This one was a bit of surprise for me. I love a good war epic, and that’s what I thought I was going to get with Dunkirk; instead I got something much better than most, though not on the scale I was expecting.  By focussing on just a small part of the beach, and a small number of key characters (and you couldn’t really point out a lead), Nolan has created a masterpiece of despair, desperation, courage and hope.

Yes, it it is him.

I can’t say much about the script, because to be honest, not a great deal gets said. The officers are playing a grim numbers game: how many ships can the British afford to lose in the rescue; how many men do they need to prepare for the invasion of Britain; how many more men can they get on to a boat if they leave the wounded on stretchers.  The men are waiting for a miracle, or they’re waiting to die; and I think this is what this film is about: what ordinary men do when facing certain death. It’s not about the sound of bombs or body parts being thrown through the air; it’s about the stuff that happens when the guns fall silent, the planes disappear, and you’re listening for them to return.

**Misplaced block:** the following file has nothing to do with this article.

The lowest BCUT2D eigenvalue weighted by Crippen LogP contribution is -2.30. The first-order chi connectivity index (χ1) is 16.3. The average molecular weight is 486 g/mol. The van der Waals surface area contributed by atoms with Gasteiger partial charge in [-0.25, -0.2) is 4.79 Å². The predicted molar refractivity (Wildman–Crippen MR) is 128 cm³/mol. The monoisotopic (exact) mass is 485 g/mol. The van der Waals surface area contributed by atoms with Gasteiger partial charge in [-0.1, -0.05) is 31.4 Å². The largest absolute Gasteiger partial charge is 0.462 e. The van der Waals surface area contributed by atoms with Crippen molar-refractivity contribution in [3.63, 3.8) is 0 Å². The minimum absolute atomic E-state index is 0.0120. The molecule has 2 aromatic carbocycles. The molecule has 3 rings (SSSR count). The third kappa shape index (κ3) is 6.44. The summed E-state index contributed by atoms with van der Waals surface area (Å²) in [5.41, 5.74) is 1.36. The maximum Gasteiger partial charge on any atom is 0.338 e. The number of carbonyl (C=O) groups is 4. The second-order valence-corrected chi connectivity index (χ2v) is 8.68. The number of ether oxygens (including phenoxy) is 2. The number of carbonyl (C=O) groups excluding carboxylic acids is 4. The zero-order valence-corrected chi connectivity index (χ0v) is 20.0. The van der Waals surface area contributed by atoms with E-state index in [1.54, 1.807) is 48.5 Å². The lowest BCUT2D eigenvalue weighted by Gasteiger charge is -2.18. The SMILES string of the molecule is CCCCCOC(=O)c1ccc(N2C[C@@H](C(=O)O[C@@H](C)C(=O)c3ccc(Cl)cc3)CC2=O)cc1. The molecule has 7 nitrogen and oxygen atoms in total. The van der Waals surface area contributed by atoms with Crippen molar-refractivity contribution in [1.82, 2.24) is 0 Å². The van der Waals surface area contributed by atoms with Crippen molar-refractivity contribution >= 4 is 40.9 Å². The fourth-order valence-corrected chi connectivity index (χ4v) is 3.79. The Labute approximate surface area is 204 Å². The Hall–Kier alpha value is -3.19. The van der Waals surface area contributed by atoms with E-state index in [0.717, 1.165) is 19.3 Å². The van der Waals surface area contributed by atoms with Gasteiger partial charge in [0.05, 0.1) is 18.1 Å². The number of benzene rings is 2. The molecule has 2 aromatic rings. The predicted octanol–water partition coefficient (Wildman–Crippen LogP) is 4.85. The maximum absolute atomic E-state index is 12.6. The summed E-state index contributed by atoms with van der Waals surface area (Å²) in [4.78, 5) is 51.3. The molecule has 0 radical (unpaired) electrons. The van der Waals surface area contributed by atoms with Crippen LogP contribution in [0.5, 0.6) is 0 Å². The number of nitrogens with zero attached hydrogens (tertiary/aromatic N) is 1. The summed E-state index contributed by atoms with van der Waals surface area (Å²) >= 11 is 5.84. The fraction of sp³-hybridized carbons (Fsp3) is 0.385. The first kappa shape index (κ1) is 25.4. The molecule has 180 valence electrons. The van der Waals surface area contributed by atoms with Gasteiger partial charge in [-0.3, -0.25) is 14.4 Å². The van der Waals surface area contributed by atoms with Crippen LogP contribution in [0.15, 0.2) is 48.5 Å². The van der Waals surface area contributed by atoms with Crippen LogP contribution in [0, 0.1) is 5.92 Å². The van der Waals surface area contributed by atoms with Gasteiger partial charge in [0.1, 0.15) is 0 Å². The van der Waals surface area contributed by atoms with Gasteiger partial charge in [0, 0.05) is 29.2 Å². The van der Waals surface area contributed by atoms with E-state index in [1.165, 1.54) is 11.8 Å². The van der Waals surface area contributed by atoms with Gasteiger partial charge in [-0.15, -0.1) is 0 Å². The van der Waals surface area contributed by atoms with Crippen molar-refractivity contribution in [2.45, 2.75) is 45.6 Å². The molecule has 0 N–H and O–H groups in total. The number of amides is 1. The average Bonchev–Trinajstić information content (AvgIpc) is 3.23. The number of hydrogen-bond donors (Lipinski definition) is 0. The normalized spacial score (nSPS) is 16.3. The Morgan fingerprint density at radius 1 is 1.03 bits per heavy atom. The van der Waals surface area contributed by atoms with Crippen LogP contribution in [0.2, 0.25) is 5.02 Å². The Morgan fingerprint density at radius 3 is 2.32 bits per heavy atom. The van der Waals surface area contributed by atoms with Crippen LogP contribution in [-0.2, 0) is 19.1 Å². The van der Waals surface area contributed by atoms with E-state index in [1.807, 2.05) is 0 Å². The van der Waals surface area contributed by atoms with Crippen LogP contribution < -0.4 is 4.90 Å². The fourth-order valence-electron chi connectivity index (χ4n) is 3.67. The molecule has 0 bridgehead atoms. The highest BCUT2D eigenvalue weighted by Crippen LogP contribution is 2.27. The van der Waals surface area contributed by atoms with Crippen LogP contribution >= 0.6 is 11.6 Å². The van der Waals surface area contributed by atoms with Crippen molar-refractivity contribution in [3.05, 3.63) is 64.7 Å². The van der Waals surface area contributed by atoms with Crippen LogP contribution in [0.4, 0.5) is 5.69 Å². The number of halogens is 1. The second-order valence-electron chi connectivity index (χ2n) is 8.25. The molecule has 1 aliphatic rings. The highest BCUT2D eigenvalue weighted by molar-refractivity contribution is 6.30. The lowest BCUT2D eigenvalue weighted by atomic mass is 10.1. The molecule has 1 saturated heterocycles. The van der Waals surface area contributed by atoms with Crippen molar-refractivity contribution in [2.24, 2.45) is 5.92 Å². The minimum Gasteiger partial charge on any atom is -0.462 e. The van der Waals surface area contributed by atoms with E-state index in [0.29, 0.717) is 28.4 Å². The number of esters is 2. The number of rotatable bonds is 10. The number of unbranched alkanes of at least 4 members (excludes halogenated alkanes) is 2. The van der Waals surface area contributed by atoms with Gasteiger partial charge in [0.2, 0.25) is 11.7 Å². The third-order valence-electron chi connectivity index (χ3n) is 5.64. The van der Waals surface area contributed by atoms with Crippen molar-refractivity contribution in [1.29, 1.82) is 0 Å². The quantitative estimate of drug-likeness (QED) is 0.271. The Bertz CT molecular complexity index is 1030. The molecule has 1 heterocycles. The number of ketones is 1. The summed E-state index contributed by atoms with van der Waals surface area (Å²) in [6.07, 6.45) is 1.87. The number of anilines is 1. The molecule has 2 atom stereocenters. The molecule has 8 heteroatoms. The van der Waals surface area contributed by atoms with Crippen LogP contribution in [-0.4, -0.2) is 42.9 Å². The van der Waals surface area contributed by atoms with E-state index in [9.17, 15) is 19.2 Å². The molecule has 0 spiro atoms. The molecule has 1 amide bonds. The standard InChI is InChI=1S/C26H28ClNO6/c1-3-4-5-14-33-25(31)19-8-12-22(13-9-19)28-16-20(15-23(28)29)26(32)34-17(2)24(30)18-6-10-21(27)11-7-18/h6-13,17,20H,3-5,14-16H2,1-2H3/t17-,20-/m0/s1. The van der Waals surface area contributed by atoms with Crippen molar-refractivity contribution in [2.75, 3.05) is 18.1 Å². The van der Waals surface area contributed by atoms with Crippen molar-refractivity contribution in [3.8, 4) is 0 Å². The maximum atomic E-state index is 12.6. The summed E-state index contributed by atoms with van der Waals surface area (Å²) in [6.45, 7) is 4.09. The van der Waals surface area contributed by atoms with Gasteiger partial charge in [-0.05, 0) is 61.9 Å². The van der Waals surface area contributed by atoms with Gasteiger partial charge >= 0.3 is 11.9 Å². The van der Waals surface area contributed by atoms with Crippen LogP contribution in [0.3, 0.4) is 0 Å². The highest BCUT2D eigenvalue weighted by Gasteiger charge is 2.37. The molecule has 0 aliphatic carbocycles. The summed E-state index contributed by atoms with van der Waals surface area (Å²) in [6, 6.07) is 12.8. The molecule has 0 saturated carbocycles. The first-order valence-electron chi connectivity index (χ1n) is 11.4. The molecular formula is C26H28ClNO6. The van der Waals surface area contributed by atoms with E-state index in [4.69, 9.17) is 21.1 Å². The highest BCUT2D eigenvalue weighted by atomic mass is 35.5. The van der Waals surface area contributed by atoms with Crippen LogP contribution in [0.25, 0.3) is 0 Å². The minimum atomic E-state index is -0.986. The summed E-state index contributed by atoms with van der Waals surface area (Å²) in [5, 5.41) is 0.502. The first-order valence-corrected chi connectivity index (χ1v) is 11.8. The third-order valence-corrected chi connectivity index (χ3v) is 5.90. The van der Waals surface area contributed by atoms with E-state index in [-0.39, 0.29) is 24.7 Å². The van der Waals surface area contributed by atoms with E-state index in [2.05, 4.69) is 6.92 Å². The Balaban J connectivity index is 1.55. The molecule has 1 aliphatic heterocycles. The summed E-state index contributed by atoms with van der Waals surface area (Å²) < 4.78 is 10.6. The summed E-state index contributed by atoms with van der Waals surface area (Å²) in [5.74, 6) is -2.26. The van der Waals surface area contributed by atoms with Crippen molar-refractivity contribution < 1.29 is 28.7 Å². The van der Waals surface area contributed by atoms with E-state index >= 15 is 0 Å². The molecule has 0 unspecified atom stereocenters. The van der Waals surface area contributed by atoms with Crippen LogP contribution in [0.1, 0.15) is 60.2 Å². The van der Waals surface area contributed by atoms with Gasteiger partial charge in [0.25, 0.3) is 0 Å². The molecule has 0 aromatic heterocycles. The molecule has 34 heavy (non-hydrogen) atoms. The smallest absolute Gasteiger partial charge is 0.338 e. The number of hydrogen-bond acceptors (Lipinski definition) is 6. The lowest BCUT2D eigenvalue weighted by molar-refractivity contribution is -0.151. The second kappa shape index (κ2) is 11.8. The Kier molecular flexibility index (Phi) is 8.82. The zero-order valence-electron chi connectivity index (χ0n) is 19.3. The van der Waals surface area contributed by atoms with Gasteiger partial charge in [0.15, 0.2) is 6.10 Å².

As I said; a masterpiece that shouldn’t be missed. Ten out of ten.